1) Promote the recruitment and retention of BIPOC and URM Scientists in our labs, departments, and institutions.

Increasing representation and diversity in our field makes our science better (see for an excellent review and list of resources). Many folks are already doing excellent work in this area; some of us may just be starting to increase our URM recruitment efforts or looking for ways to improve it (see our DEI Task Force commitment above). Implementing proactive recruitment strategies, addressing leaky pipeline issues, and supporting the advancement of our BIPOC and URM colleagues is an important part of changing our system. We commit to:

    1. Reading these concrete steps for recruiting, supporting, and advancing careers of BIPOC and URM scientists, created by colleagues Jaime Castrellon, Mina Cikara, Emily Falk, Hannah Nam, Ally Paul, Gabriel Reyes, Gregory Samanez-Larkin, and Debbie Yee.
    2. Consulting with our departmental/institutional DEI committees. DEI issues are not new and there are folks in our departments/institutions that have already been doing this work for a while. We will consult their mission statements, use their recommended resources (readings, trainings, events), and ask for help. This does not mean our local DEI committee member is responsible for educating us on structural racism – that work is for us to do ourselves. This action recognizes that there are those who already know more than we do and that we can learn by following their lead.
    3. Talking to our students. We must acknowledge the emotional and physical toll of being BIPOC and URM students in the academy, especially during times of civil unrest. Although it is important to acknowledge this regardless of a student’s racial and ethnic background, it is paramount we acknowledge this with our students who identify as BIPOC. We will make mistakes when discussing issues of structural and individual racism, we may feel uncomfortable or awkward, and students may not take us up on our offers of support or may respond with frustration and anger. But, communicating openly while not expecting anything in return is an important step in supporting our BIPOC early career scientists as they navigate a hostile system.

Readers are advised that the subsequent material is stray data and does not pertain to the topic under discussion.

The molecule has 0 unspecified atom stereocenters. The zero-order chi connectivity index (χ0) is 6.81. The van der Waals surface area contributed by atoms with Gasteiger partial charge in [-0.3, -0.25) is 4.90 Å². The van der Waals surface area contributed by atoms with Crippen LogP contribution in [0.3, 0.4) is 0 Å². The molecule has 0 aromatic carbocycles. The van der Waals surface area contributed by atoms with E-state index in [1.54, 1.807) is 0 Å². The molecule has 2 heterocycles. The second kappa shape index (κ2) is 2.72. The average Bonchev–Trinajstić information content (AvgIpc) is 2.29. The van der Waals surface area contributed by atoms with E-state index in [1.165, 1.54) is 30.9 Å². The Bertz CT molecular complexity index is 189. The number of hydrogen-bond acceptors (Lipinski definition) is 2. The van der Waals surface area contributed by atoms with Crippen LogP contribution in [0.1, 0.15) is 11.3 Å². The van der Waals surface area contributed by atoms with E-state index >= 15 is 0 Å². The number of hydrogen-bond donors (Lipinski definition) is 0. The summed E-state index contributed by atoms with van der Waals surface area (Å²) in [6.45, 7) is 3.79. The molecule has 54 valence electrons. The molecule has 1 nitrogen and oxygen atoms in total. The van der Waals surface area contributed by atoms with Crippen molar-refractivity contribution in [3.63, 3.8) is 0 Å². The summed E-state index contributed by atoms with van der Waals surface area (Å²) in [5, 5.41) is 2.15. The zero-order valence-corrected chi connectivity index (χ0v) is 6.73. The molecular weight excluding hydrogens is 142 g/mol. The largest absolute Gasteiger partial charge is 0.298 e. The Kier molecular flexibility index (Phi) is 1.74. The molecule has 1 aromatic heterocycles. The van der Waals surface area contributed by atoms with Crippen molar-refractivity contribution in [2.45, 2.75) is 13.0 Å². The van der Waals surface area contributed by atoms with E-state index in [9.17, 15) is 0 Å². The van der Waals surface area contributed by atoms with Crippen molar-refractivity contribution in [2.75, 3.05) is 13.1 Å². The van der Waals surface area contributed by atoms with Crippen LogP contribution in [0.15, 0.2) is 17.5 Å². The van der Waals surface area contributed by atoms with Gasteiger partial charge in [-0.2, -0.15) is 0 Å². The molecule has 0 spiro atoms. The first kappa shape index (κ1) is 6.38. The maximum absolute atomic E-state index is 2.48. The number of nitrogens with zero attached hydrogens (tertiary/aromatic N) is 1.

2) Learn the history of racism in America and in our field.

Understanding the historical context of structural racism in America and how it has influenced our scientific endeavors is vital if we are to dismantle structural racism in our field. Over the past few weeks, many excellent reading guides/syllabi have been released to assist researchers seeking to understand the historical context of racism. Links to some prominent lists are provided below; not all are specific to clinical science. We welcome additional suggestions.

    1. Anti-Black Racism, Racial Disparities, & Allyship Reading Group 12-week syllabus created by Leah Somerville and colleagues at Harvard University
    2. This Justice in June task list with suggestions for learning activities that require 10, 25, or 45 minutes a day created by activists Autumn Gupta and Bryanna Wallace.
    3. Ibram X. Kendi’s Anti-Racism reading list.
    4. Scene On Radio Podcast’s Season 2: Seeing White

3) Diversify our reading and teaching content.

This effort seeks to explicitly increase the proportion of scientific work that we are reading and teaching that is written by our BIPOC and URM colleagues and/or addresses scientific questions related to cultural and diversity issues. Dr. Erica Wojcik of Skidmore College has created a list of BIPOC-authored works that can be viewed here and submissions to this list can be made here. Additionally, we will expand the journals we typically read to include those that specifically center BIPOC and URM authored work on a range of topics. Some examples are: Journal of Black Psychology, Cultural Diversity and Ethnic Minority Psychology, Culture and Psychology. Hispanic Journal of Behavioral Sciences, Journal of Latinx Psychology, and Asian American Journal of Psychology.

Closing Statement

We recognize that this is a start and only a start, and that the commitment to change the culture of white supremacy in our society and in academia more broadly will take consistent and persistent attention to addressing implicit biases, attitudes, and behaviors in ourselves and our institutions. We also recognize that it will take courage to speak up and to act when we see injustice, and to carry on even when it is difficult, painful, or challenging. We hope that the efforts that we have made thus far will be supported with even greater energy and dedication and that the opportunities for change that have been provided by a new awareness will be more successful than they have in the past. Nothing less than a fully inclusive and diverse society is our goal. 

A group of members of the SRP Executive and Diversity Committees came together to write this statement. We would like to explicitly thank the following people for their efforts and labor in drafting this statement and collecting resources: Dr. Laura Tully, Dr. Khalima Bolden, and Dr. Jasmine Mote.